Wild Garlic festival lunch at the Parkers Arms,
in Lancashire, we are at the height of the wild garlic season.
The leaves are out in profusion, but the flowers have, for
the most part, yet to come out, which always seems to mark the time at
which the leaves start to become a bit too powerfully flavoured.
April 2011, the Parkers Arms at Newton in Bowland held a mini wild
garlic festival. After a demonstration on dealing with wild garlic
(which we didn't attend, but it sounded well received),
chef Stosie Madie prepared a four-course lunch for us, featuring wild
garlic at all stages.
with some little puff pastry, almost croissant-like wild garlic and
Singleton's Lancashire cheese
canapés: these had just the right amount of leaves: you
could taste it, but it didn't dominate though I thought a bit longer in
the oven wouldn't have done the pastry any harm.
Next was a savoury custard
tart: the custard was quite delicately flavoured with wild garlic,
while the quenelle of wild garlic chantilly cream on top was heading
towards sock-blowing-off territory. The pastry was lovely and
short and buttery, but the custard had developed a bit of a skin that I
found a little off-putting, though I have no complaints about the
Also the tart was served cold (not fridge-cold thankfully,
but not warm). I think it would have been better warm, though
then they wouldn't have been able to serve the
chantilly, as that would have melted away. This was by the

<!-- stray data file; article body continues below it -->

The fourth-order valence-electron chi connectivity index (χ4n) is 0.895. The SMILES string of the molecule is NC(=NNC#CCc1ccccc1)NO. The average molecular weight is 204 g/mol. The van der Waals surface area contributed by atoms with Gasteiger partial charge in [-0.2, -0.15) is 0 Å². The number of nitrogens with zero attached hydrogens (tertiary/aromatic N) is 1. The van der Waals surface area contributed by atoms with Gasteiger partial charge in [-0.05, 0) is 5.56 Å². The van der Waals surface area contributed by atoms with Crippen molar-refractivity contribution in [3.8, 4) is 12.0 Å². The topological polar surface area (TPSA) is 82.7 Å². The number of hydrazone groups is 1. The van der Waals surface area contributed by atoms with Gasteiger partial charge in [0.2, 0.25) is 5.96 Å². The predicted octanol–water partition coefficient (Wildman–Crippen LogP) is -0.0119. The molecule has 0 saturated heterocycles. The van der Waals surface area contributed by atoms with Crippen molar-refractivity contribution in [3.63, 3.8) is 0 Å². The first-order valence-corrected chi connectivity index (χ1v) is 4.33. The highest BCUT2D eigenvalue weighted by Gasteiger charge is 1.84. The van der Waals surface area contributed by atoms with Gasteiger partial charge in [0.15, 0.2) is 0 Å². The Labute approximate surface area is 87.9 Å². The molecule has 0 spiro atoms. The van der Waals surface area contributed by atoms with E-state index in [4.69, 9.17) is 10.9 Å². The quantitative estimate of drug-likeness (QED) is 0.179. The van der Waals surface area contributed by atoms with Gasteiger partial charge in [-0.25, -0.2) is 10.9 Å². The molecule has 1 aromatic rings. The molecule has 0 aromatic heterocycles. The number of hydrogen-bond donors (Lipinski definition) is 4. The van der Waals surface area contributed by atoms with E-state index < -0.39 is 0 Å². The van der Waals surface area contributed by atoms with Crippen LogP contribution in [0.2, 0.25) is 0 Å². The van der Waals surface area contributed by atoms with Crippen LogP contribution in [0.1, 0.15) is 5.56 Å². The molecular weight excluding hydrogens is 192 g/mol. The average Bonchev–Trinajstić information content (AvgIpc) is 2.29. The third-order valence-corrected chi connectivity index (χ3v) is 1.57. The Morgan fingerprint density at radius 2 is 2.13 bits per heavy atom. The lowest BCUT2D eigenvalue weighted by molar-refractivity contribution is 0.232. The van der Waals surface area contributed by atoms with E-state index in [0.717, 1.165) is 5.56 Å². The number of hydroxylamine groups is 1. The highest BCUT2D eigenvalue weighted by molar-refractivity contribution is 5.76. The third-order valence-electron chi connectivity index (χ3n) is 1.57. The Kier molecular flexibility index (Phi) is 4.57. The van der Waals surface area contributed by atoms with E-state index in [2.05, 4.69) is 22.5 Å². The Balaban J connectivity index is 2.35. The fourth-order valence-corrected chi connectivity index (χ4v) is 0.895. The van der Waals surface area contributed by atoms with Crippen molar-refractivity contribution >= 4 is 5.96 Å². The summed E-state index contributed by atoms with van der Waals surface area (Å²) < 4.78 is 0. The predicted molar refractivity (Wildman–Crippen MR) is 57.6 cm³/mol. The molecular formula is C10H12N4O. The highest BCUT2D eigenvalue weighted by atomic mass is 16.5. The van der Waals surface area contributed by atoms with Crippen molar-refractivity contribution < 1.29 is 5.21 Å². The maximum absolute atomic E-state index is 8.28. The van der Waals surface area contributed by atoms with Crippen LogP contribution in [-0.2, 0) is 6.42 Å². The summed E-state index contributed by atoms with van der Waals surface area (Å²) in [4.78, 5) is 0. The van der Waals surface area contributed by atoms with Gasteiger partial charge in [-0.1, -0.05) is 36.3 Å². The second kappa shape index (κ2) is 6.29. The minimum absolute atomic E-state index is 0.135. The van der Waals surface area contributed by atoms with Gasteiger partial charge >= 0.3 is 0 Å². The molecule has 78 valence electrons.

far the richest of the four courses, and the one with the most pungent
wild garlic flavour, thanks mainly to the powerful chantilly.
If I saw this on
the menu served warm, maybe topped with a poached egg (hen's or
quail's) and some wild garlic hollandaise, I'd rush to order it.
Come to think of it, this would also be a good way of using up woodier
Our main course was a wild garlic risotto with bacon, smoked trout and
fresh trout. This was an absolute revelation. The
risotto itself was properly done, with the inherent sweetness of the
wild garlic coming through, balanced by the crispy bacon. The
combination of that with the two trouts was something I've never
thought of, but really is something that everybody should try at least
once. Unfortunately, the trout crackling shown in the
photograph was missing from our plates, though I tasted it separately
later. Jolly good crackling, but I don't think we missed it.
One of the drawbacks of menus which focus closely on a single
ingredient is that they usually fall down a bit at dessert stage,
though fortunately wild garlic has an inherent sweetness as well as
being somewhat herb-like. So it's not a huge leap to replace,
say the thyme in a thyme and lemon sorbet with wild garlic.
The sorbet was the one item on the menu where the wild garlic
was a little reticent, though the sweet tempura flower buds restored
the balance: I've made fritters of the open flowers before now, but not
the buds: it worked well. We both agreed that it was a very
good sorbet before clutching our heads as we were hit with
what I see from wikipedia is called sphenopalatine ganglioneuralgia (or
more commonly, brain freeze) as the sorbet froze onto the roofs of our
mouths sending out pain signals to the brain! It was quite funny how it
hit us both at pretty much the same time! Nothing to do with
the restaurant of course. The combination of the sorbet and
the tempura flower buds worked well.
This was a very good meal, nicely balanced between the richer elements,
the milder and the more pungent elements with an overall feel of
lightness and freshness.
Fortunately coffee was not flavoured with wild garlic!